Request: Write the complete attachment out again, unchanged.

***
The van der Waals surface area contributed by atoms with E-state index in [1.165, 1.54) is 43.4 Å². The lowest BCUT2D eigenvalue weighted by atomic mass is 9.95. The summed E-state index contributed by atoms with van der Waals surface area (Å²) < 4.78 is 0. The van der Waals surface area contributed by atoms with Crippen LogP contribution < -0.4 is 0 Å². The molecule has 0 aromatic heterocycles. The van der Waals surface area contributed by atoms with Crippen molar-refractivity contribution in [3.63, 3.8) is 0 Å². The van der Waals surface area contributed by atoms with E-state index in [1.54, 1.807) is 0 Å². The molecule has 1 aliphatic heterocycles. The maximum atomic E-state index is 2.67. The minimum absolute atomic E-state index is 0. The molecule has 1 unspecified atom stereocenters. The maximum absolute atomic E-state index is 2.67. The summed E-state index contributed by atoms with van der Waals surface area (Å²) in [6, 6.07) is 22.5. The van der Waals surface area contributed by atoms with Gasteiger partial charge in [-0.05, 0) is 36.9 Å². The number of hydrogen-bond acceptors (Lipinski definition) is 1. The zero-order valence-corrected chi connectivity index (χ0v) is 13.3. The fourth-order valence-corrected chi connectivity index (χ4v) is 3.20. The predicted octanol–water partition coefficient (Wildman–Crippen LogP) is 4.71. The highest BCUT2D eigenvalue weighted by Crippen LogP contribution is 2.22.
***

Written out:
The van der Waals surface area contributed by atoms with E-state index in [1.165, 1.54) is 43.4 Å². The lowest BCUT2D eigenvalue weighted by atomic mass is 9.95. The summed E-state index contributed by atoms with van der Waals surface area (Å²) < 4.78 is 0. The van der Waals surface area contributed by atoms with Crippen LogP contribution < -0.4 is 0 Å². The molecule has 0 aromatic heterocycles. The van der Waals surface area contributed by atoms with Crippen molar-refractivity contribution in [3.63, 3.8) is 0 Å². The van der Waals surface area contributed by atoms with E-state index in [1.54, 1.807) is 0 Å². The molecule has 1 aliphatic heterocycles. The maximum atomic E-state index is 2.67. The minimum absolute atomic E-state index is 0. The molecule has 1 unspecified atom stereocenters. The maximum absolute atomic E-state index is 2.67. The summed E-state index contributed by atoms with van der Waals surface area (Å²) in [6, 6.07) is 22.5. The van der Waals surface area contributed by atoms with Gasteiger partial charge in [-0.05, 0) is 36.9 Å². The number of hydrogen-bond acceptors (Lipinski definition) is 1. The zero-order valence-corrected chi connectivity index (χ0v) is 13.3. The fourth-order valence-corrected chi connectivity index (χ4v) is 3.20. The predicted octanol–water partition coefficient (Wildman–Crippen LogP) is 4.71. The highest BCUT2D eigenvalue weighted by Crippen LogP contribution is 2.22.